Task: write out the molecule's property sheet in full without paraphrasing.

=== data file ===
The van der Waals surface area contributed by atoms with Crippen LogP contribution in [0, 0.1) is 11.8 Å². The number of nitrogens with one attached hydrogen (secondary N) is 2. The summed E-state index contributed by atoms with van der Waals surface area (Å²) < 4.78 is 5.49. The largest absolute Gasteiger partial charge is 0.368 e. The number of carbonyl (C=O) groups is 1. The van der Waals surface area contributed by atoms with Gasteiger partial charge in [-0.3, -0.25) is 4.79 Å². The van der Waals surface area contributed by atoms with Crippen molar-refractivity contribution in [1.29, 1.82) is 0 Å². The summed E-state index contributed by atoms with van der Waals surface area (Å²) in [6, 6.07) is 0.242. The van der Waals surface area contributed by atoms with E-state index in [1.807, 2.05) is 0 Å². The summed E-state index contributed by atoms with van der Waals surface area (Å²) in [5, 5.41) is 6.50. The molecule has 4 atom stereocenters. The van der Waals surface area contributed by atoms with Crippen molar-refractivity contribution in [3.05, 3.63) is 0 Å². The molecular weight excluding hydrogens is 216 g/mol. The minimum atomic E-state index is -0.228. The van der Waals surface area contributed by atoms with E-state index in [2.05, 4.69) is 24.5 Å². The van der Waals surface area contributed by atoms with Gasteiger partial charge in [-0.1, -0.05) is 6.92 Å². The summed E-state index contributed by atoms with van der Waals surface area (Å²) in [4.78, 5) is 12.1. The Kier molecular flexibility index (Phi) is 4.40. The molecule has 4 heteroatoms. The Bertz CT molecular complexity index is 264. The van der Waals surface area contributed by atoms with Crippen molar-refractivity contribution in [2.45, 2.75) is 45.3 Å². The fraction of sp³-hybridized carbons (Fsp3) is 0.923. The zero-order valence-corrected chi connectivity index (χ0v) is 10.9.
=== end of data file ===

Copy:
The van der Waals surface area contributed by atoms with Crippen LogP contribution in [0, 0.1) is 11.8 Å². The number of nitrogens with one attached hydrogen (secondary N) is 2. The summed E-state index contributed by atoms with van der Waals surface area (Å²) < 4.78 is 5.49. The largest absolute Gasteiger partial charge is 0.368 e. The number of carbonyl (C=O) groups is 1. The van der Waals surface area contributed by atoms with Gasteiger partial charge in [-0.3, -0.25) is 4.79 Å². The van der Waals surface area contributed by atoms with Crippen molar-refractivity contribution in [1.29, 1.82) is 0 Å². The summed E-state index contributed by atoms with van der Waals surface area (Å²) in [6, 6.07) is 0.242. The van der Waals surface area contributed by atoms with E-state index in [1.807, 2.05) is 0 Å². The summed E-state index contributed by atoms with van der Waals surface area (Å²) in [5, 5.41) is 6.50. The molecule has 4 atom stereocenters. The van der Waals surface area contributed by atoms with Crippen molar-refractivity contribution in [3.05, 3.63) is 0 Å². The molecular weight excluding hydrogens is 216 g/mol. The minimum atomic E-state index is -0.228. The van der Waals surface area contributed by atoms with E-state index in [2.05, 4.69) is 24.5 Å². The van der Waals surface area contributed by atoms with Gasteiger partial charge in [-0.1, -0.05) is 6.92 Å². The summed E-state index contributed by atoms with van der Waals surface area (Å²) in [4.78, 5) is 12.1. The Kier molecular flexibility index (Phi) is 4.40. The molecule has 4 heteroatoms. The Bertz CT molecular complexity index is 264. The van der Waals surface area contributed by atoms with Crippen molar-refractivity contribution in [2.45, 2.75) is 45.3 Å². The fraction of sp³-hybridized carbons (Fsp3) is 0.923. The zero-order valence-corrected chi connectivity index (χ0v) is 10.9.